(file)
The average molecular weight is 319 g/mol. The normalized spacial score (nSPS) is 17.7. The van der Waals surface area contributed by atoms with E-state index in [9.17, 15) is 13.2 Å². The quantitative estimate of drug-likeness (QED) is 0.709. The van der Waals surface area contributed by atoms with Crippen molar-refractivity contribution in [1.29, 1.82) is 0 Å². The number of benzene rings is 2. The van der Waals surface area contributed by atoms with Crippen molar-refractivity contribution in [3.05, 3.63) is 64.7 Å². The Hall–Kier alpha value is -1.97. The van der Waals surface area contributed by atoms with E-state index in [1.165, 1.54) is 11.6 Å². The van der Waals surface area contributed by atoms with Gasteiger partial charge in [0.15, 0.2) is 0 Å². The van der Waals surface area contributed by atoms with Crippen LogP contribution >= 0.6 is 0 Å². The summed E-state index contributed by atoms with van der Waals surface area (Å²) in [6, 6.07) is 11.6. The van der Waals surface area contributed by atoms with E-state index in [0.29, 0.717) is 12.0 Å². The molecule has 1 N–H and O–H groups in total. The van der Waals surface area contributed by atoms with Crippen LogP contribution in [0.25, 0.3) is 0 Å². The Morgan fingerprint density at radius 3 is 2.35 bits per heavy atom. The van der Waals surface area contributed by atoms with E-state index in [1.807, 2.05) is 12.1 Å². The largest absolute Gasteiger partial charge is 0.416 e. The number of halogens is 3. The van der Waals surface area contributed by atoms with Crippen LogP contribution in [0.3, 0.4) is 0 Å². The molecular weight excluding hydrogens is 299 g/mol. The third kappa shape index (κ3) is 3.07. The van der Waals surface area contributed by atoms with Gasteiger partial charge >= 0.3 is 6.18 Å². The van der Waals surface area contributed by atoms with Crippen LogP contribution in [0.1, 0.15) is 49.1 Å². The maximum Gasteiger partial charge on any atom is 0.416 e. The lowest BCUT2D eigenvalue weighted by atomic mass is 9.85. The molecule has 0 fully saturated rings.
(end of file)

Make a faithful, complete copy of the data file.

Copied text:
The average molecular weight is 319 g/mol. The normalized spacial score (nSPS) is 17.7. The van der Waals surface area contributed by atoms with E-state index in [9.17, 15) is 13.2 Å². The quantitative estimate of drug-likeness (QED) is 0.709. The van der Waals surface area contributed by atoms with Crippen molar-refractivity contribution in [1.29, 1.82) is 0 Å². The number of benzene rings is 2. The van der Waals surface area contributed by atoms with Crippen molar-refractivity contribution in [3.05, 3.63) is 64.7 Å². The Hall–Kier alpha value is -1.97. The van der Waals surface area contributed by atoms with E-state index in [1.165, 1.54) is 11.6 Å². The van der Waals surface area contributed by atoms with Gasteiger partial charge in [0.15, 0.2) is 0 Å². The van der Waals surface area contributed by atoms with Crippen LogP contribution >= 0.6 is 0 Å². The summed E-state index contributed by atoms with van der Waals surface area (Å²) in [6, 6.07) is 11.6. The van der Waals surface area contributed by atoms with E-state index in [0.29, 0.717) is 12.0 Å². The molecule has 1 N–H and O–H groups in total. The van der Waals surface area contributed by atoms with Crippen LogP contribution in [0.25, 0.3) is 0 Å². The Morgan fingerprint density at radius 3 is 2.35 bits per heavy atom. The van der Waals surface area contributed by atoms with E-state index in [1.807, 2.05) is 12.1 Å². The largest absolute Gasteiger partial charge is 0.416 e. The number of halogens is 3. The van der Waals surface area contributed by atoms with Crippen LogP contribution in [0.3, 0.4) is 0 Å². The molecular weight excluding hydrogens is 299 g/mol. The third kappa shape index (κ3) is 3.07. The van der Waals surface area contributed by atoms with Gasteiger partial charge >= 0.3 is 6.18 Å². The van der Waals surface area contributed by atoms with Crippen LogP contribution in [0.1, 0.15) is 49.1 Å². The maximum Gasteiger partial charge on any atom is 0.416 e. The lowest BCUT2D eigenvalue weighted by atomic mass is 9.85. The molecule has 0 fully saturated rings.